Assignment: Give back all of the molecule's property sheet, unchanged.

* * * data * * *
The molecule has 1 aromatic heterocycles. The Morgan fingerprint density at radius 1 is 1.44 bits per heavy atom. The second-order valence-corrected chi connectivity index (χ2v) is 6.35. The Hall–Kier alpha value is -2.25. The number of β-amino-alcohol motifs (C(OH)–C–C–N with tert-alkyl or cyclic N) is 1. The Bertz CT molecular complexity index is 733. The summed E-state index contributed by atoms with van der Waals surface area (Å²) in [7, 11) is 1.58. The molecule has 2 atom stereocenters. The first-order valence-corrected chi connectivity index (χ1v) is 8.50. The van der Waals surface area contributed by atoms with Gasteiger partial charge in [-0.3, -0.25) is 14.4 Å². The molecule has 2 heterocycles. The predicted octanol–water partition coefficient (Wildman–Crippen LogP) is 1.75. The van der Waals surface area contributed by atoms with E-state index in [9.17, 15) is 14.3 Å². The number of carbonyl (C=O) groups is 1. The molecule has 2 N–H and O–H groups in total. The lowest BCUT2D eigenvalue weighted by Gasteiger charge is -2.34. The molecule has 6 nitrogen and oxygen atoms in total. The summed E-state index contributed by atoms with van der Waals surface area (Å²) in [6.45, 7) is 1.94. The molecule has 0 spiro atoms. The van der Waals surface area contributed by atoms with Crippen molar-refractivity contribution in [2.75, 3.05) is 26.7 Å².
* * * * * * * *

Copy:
The molecule has 1 aromatic heterocycles. The Morgan fingerprint density at radius 1 is 1.44 bits per heavy atom. The second-order valence-corrected chi connectivity index (χ2v) is 6.35. The Hall–Kier alpha value is -2.25. The number of β-amino-alcohol motifs (C(OH)–C–C–N with tert-alkyl or cyclic N) is 1. The Bertz CT molecular complexity index is 733. The summed E-state index contributed by atoms with van der Waals surface area (Å²) in [7, 11) is 1.58. The molecule has 2 atom stereocenters. The first-order valence-corrected chi connectivity index (χ1v) is 8.50. The van der Waals surface area contributed by atoms with Gasteiger partial charge in [-0.3, -0.25) is 14.4 Å². The molecule has 2 heterocycles. The predicted octanol–water partition coefficient (Wildman–Crippen LogP) is 1.75. The van der Waals surface area contributed by atoms with E-state index in [9.17, 15) is 14.3 Å². The number of carbonyl (C=O) groups is 1. The molecule has 2 N–H and O–H groups in total. The lowest BCUT2D eigenvalue weighted by Gasteiger charge is -2.34. The molecule has 6 nitrogen and oxygen atoms in total. The summed E-state index contributed by atoms with van der Waals surface area (Å²) in [6.45, 7) is 1.94. The molecule has 0 spiro atoms. The van der Waals surface area contributed by atoms with Crippen molar-refractivity contribution in [2.75, 3.05) is 26.7 Å².